December 20th marked the end of the ADAPT pre-practicum. A major milestone. We’re now on a two-week break over the holidays before the practicum begins. I’ve been thinking for a while about what I might say about the program at this, the midway point. Following is my review of the pre-practicum.
The Functional Health Track
I think most people are attracted to the ADAPT program because it’s a functional health training. I certainly was. I’ve been eating an ever-evolving version of a Paleo diet since 2013 and have gathered tons of information from podcasts, books, and blog posts. I saw the ADAPT course as both a means of deepening my understanding of functional and ancestral health principles, as well lending an air of legitimacy to my attempts to help my friends.
If, like me, you have been studying ancestral health for a while and are interested in the ADAPT course primarily to deepen your understanding, I would advise you to pause before putting your money on the line. There is very little you will learn in the pre-practicum that you couldn’t learn from doing a systematic study of Chris Kresser’s extensive archive of blog posts. In fact, Chris goes into more depth in his blog posts than he does in most of the ADAPT content.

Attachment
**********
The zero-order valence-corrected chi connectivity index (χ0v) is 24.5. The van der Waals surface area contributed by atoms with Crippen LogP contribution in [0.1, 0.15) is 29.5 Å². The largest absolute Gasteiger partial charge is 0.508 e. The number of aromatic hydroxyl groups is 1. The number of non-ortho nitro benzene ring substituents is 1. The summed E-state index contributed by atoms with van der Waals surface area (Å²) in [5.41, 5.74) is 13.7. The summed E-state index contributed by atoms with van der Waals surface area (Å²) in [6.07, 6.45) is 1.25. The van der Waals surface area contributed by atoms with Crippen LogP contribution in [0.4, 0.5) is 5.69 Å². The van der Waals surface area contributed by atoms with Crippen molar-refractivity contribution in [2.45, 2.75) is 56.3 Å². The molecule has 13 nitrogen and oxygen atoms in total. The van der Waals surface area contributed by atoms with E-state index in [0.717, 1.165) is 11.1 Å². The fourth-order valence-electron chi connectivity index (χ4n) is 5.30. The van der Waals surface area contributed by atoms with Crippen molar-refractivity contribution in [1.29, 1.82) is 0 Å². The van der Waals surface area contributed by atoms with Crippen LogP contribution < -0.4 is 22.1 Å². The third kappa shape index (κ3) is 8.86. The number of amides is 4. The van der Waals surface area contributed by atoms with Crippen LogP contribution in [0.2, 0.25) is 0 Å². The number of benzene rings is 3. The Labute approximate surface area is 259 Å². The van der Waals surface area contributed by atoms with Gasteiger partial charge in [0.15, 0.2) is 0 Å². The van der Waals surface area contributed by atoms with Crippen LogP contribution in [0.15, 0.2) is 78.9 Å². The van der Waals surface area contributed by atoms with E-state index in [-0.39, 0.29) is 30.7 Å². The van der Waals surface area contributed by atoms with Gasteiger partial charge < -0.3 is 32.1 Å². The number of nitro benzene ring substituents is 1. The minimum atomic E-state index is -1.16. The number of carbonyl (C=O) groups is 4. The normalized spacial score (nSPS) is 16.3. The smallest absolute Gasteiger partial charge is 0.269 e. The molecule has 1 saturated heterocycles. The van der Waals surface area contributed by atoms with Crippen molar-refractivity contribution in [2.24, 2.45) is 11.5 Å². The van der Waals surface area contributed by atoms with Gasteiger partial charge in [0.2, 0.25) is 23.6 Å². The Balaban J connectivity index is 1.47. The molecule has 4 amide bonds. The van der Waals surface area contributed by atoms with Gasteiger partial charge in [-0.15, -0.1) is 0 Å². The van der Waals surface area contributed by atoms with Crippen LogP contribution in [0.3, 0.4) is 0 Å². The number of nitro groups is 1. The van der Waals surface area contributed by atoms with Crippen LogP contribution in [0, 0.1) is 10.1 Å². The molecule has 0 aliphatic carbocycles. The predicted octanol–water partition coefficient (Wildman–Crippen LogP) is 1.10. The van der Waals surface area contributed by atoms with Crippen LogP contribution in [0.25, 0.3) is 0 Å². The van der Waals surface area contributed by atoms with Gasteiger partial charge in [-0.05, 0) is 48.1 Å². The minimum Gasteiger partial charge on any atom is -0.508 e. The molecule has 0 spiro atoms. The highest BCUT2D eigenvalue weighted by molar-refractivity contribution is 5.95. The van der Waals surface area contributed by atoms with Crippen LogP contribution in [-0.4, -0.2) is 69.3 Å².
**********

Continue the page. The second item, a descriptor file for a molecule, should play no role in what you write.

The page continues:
That said, I’ve found the pre-practicum to be a useful way to consolidate and contextualize what I already know. Still, the pre-practicum is more of an introduction to ancestral and functional health principles than it is a deep dive. Eye-opening for someone new on the scene, but nothing really new for someone already steeped in this stuff.
Before you draw any hasty conclusions, though, be aware that the pre-practicum is preparation for the practicum. The practicum promises to place an emphasis on client case studies, something we’ve already gotten a taste of in some of our teacher assistant sessions. These case studies are a great way to apply what we’ve been learning to real life scenarios and are designed to prepare us for working in collaboration with licensed providers (which is really what the ADAPT coaching model is all about).